Several epidemiological studies have reported a relationship between statin treatment and increased bone mineral density (BMD) and reduced fracture risk, but the mechanism underlying the purported relationship is unclear. We used Mendelian randomization (MR) to assess whether this relationship is explained by a specific effect in response to statin use or by a general effect of lipid lowering. We utilized 400 single-nucleotide polymorphisms (SNPs) robustly associated with plasma lipid levels as exposure. The outcome results were obtained from a heel estimated BMD (eBMD) genomewide association study (GWAS) from the UK Biobank and dual-energy X-ray absorptiometry (DXA) BMD at four body sites and fracture GWAS from the GEFOS consortium. We performed univariate and multivariable MR analyses of low-density lipoprotein cholesterol (LDL-C), high-density lipoprotein cholesterol (HDL-C), and triglyceride levels on BMD and fracture. Univariate MR analyses suggested a causal effect of LDL-C on eBMD (β = -0.06; standard deviation change in eBMD per standard deviation change in LDL-C, 95% confidence interval [CI] = -0.08 to -0.04; p = 4 × 10 ), total body BMD (β = -0.05, 95% CI = -0.08 to -0.01, p = 6 × 10 ) and potentially on lumbar spine BMD. Multivariable MR suggested that the effects of LDL-C on eBMD and total body BMD were independent of HDL-C and triglycerides. Sensitivity MR analyses suggested that the LDL-C results were robust to pleiotropy. MR analyses of LDL-C restricted to SNPs in the HMGCR region showed similar effects on eBMD (β = -0.083; -0.132 to -0.034; p = .001) to those excluding these SNPs (β = -0.063; -0.090 to -0.036; p = 8 × 10 ). Bidirectional MR analyses provided some evidence for a causal effect of eBMD on plasma LDL-C levels. Our results suggest that effects of statins on eBMD and total body BMD are at least partly due to their LDL-C lowering effect. Further studies are required to examine the potential role of modifying plasma lipid levels in treating osteoporosis. © 2020 American Society for Bone and Mineral Research.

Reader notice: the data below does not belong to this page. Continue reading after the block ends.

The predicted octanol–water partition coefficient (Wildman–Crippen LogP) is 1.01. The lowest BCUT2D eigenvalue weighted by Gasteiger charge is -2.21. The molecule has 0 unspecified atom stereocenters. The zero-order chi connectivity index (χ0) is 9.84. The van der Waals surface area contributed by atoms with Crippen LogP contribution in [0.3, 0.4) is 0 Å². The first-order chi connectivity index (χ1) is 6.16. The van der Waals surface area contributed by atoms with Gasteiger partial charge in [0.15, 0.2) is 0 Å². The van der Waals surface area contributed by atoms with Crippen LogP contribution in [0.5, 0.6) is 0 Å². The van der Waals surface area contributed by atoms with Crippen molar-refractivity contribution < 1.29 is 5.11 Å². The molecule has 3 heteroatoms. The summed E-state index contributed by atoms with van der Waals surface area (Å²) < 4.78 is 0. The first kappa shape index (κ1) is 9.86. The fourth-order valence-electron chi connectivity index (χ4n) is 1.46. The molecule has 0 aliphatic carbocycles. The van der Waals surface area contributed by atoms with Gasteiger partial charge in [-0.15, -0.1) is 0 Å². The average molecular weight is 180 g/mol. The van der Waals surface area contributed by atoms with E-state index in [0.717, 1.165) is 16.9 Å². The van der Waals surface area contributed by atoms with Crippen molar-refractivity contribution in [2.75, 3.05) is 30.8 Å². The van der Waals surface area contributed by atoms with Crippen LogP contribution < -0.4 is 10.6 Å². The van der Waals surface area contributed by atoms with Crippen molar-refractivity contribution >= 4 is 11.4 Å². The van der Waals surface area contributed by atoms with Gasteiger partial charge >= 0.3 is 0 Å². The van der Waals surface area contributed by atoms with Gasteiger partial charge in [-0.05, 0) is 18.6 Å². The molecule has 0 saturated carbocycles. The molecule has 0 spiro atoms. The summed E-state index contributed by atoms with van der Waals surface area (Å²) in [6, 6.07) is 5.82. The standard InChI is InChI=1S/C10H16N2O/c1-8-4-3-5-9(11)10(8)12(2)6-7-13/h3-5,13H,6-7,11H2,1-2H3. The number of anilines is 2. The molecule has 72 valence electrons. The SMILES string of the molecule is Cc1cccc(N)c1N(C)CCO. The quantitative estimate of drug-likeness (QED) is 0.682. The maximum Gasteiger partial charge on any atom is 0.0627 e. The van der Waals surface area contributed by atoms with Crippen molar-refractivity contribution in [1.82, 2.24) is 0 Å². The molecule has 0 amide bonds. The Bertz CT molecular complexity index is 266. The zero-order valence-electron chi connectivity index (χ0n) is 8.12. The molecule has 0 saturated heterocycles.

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http://dx.doi.org/10.1002/jbmr.3989DOI Listing
July 2020

Smoking, DNA Methylation, and Lung Function: a Mendelian Randomization Analysis to Investigate Causal Pathways.

Am J Hum Genet 2020 03 20;106(3):315-326. Epub 2020 Feb 20.

Medical Research Council Integrative Epidemiology Unit at the University of Bristol, University of Bristol, Oakfield House, Oakfield Grove, Bristol BS8 2BN, UK; Population Health Sciences, Bristol Medical School, University of Bristol, Oakfield House, Oakfield Grove, Bristol BS8 2BN, UK. Electronic address: